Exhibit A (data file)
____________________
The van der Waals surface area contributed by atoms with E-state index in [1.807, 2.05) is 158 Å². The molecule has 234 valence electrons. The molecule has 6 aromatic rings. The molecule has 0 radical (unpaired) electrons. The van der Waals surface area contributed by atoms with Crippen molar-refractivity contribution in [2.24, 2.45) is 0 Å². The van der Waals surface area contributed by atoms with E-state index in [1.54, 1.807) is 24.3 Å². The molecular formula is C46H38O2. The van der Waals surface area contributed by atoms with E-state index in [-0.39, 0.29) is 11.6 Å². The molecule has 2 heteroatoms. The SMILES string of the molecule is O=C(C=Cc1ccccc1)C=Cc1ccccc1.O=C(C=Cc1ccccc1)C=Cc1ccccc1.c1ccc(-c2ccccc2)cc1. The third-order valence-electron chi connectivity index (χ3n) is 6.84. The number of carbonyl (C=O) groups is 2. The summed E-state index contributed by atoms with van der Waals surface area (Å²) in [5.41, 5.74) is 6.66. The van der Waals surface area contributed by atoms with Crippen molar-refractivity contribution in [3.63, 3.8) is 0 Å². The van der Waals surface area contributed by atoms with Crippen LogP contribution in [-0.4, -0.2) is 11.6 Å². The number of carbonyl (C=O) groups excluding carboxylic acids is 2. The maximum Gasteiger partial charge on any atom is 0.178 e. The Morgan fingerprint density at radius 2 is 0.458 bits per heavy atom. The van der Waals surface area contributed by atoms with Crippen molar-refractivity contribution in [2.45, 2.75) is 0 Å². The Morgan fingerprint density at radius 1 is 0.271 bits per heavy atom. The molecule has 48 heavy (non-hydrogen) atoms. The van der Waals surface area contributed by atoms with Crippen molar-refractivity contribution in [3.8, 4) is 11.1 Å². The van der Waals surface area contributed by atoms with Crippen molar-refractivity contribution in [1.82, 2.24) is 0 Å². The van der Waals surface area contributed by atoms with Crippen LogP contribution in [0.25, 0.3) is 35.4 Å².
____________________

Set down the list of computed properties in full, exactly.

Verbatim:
The van der Waals surface area contributed by atoms with E-state index in [1.807, 2.05) is 158 Å². The molecule has 234 valence electrons. The molecule has 6 aromatic rings. The molecule has 0 radical (unpaired) electrons. The van der Waals surface area contributed by atoms with Crippen molar-refractivity contribution in [2.24, 2.45) is 0 Å². The van der Waals surface area contributed by atoms with E-state index in [1.54, 1.807) is 24.3 Å². The molecular formula is C46H38O2. The van der Waals surface area contributed by atoms with E-state index in [-0.39, 0.29) is 11.6 Å². The molecule has 2 heteroatoms. The SMILES string of the molecule is O=C(C=Cc1ccccc1)C=Cc1ccccc1.O=C(C=Cc1ccccc1)C=Cc1ccccc1.c1ccc(-c2ccccc2)cc1. The third-order valence-electron chi connectivity index (χ3n) is 6.84. The number of carbonyl (C=O) groups is 2. The summed E-state index contributed by atoms with van der Waals surface area (Å²) in [5.41, 5.74) is 6.66. The van der Waals surface area contributed by atoms with Crippen molar-refractivity contribution in [3.63, 3.8) is 0 Å². The van der Waals surface area contributed by atoms with Crippen LogP contribution in [-0.4, -0.2) is 11.6 Å². The number of carbonyl (C=O) groups excluding carboxylic acids is 2. The maximum Gasteiger partial charge on any atom is 0.178 e. The Morgan fingerprint density at radius 2 is 0.458 bits per heavy atom. The van der Waals surface area contributed by atoms with Crippen molar-refractivity contribution in [2.45, 2.75) is 0 Å². The Morgan fingerprint density at radius 1 is 0.271 bits per heavy atom. The molecule has 48 heavy (non-hydrogen) atoms. The van der Waals surface area contributed by atoms with Crippen molar-refractivity contribution in [3.8, 4) is 11.1 Å². The van der Waals surface area contributed by atoms with Crippen molar-refractivity contribution in [1.82, 2.24) is 0 Å². The van der Waals surface area contributed by atoms with Crippen LogP contribution in [0.25, 0.3) is 35.4 Å².